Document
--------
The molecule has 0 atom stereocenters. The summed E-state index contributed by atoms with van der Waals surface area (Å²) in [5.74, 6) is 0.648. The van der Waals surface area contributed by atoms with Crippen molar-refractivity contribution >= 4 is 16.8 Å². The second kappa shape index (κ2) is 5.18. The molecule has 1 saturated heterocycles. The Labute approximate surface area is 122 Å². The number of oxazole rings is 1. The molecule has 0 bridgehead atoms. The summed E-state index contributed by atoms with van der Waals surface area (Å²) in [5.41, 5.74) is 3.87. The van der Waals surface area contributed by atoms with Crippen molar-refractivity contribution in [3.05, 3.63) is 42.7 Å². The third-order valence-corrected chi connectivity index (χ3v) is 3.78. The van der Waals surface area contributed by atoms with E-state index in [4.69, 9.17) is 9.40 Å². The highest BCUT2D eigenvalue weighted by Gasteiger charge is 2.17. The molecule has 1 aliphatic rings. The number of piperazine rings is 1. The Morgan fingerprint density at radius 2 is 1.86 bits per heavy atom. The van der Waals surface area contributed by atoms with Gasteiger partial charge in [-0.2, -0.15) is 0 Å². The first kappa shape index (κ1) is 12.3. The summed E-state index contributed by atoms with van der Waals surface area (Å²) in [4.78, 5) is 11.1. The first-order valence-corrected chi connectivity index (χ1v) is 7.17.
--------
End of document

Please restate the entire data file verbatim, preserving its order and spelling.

The molecule has 0 atom stereocenters. The summed E-state index contributed by atoms with van der Waals surface area (Å²) in [5.74, 6) is 0.648. The van der Waals surface area contributed by atoms with Crippen molar-refractivity contribution >= 4 is 16.8 Å². The second kappa shape index (κ2) is 5.18. The molecule has 1 saturated heterocycles. The Labute approximate surface area is 122 Å². The number of oxazole rings is 1. The molecule has 0 bridgehead atoms. The summed E-state index contributed by atoms with van der Waals surface area (Å²) in [5.41, 5.74) is 3.87. The van der Waals surface area contributed by atoms with Crippen molar-refractivity contribution in [3.05, 3.63) is 42.7 Å². The third-order valence-corrected chi connectivity index (χ3v) is 3.78. The van der Waals surface area contributed by atoms with E-state index in [4.69, 9.17) is 9.40 Å². The highest BCUT2D eigenvalue weighted by Gasteiger charge is 2.17. The molecule has 1 aliphatic rings. The number of piperazine rings is 1. The Morgan fingerprint density at radius 2 is 1.86 bits per heavy atom. The van der Waals surface area contributed by atoms with Gasteiger partial charge in [-0.2, -0.15) is 0 Å². The first kappa shape index (κ1) is 12.3. The summed E-state index contributed by atoms with van der Waals surface area (Å²) in [4.78, 5) is 11.1. The first-order valence-corrected chi connectivity index (χ1v) is 7.17.